Like many Western countries it’s estimated that around 1 to 2 percent of New Zealanders have coeliac disease. Here, we explain what coeliac disease is, how to know if you have it and where to go for help.
What is coeliac disease?
Coeliac disease is an autoimmune disease that causes damage to the bowel wall because gluten is not digested normally. It is an adverse reaction in the body’s digestive system to gliadin, which is part of the plant protein called gluten, naturally found in wheat and a range of grasses, including rye, barley and oats.
In people with coeliac disease, eating these grains results in damage to the villi (finger-like projections important in the small intestine for digesting and absorbing nutrients) and inflammation of the tissues. The effects of this damage occur a few hours after eating the offending food. As a result of this damage, the absorption of almost all nutrients appears to be affected in some way.
Who does it affect?
Coeliac disease occurs in people with a genetic susceptibility but only develops through the interplay of environmental factors. While around 30 percent of the population may carry the genes implicated in the disease, and all of us will have been exposed to gluten-containing foods, only one percent of people go on to develop coeliac disease. Exactly why that is, remains unknown. Coeliac disease can occur at any age and once diagnosed, people have it forever.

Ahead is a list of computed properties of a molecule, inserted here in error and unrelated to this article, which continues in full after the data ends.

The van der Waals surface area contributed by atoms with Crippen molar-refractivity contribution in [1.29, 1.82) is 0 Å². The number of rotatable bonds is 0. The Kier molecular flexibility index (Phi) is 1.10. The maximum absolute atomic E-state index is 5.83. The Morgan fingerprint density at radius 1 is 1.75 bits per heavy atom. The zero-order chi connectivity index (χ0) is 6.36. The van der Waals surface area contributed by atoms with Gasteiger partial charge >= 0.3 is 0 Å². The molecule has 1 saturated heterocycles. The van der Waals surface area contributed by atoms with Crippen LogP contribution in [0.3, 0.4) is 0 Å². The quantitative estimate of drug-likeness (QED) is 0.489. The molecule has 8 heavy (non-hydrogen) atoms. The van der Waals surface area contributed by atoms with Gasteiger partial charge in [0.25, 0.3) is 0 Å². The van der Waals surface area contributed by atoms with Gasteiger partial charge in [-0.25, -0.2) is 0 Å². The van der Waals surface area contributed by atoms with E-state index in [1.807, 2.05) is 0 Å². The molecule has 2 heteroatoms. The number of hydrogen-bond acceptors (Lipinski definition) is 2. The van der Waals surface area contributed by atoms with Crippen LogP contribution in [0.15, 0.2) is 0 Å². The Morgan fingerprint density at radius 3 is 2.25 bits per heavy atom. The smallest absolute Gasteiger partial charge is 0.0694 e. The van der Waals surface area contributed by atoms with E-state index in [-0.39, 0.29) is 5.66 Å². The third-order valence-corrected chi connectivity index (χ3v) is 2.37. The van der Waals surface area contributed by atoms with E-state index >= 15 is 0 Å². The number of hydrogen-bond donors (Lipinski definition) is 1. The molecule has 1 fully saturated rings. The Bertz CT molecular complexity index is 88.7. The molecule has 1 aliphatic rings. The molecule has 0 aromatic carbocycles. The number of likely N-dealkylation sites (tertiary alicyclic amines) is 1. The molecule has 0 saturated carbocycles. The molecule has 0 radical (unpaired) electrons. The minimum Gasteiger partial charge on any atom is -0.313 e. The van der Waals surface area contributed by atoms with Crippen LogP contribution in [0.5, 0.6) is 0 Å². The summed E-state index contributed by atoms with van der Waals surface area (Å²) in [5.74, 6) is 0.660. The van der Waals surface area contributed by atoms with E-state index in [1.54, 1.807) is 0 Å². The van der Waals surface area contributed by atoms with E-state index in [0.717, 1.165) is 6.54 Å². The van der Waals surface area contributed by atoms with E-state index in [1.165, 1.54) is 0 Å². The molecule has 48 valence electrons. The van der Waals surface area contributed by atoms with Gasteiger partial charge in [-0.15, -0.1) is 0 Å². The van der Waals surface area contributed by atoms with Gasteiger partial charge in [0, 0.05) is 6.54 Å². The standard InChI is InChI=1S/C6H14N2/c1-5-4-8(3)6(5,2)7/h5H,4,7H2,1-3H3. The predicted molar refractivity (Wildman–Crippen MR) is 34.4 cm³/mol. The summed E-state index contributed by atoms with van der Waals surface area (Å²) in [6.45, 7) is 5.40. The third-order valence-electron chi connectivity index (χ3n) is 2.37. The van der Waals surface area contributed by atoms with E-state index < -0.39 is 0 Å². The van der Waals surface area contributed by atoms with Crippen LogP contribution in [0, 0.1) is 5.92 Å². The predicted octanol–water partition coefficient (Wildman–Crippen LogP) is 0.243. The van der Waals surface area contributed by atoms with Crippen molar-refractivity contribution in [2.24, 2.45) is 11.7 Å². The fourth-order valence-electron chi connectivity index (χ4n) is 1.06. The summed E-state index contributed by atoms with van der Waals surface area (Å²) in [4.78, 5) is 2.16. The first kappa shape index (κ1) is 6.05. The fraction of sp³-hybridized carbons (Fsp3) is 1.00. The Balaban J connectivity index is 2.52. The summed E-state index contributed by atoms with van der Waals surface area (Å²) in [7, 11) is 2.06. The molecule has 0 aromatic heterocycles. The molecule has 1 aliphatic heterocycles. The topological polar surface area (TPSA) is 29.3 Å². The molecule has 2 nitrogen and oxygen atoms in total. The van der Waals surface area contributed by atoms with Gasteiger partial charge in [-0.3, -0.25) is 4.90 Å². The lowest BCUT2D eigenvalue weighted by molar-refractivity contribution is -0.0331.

While it’s thought the prevalence of coeliac disease is similar in men and women, studies have found higher rates of diagnosis in women. This may be due to women experiencing more symptoms as well as women getting more regular health checks.
Once thought to be more common in people of European descent, as diets have changed around the world, we now know that coeliac disease also affects people from the Middle East, Asia, South America and North Africa.
Signs of coeliac disease
Coeliac disease can be tricky to diagnose as it is usually not tested for until several other possibilities have been eliminated. Blood tests are used to screen for coeliac disease but a biopsy is needed to confirm the damage to the lining of the small intestine due to the disease. When a diagnosis is uncertain, gene testing may also be used to help with a diagnosis. Coeliac disease may not be diagnosed until the gut wall has been damaged by malabsorption over many years, often resulting in changed bowel motions such as bulky stools and abdominal discomfort. Prior to these symptoms people may be lacking in energy and experience frequent headaches.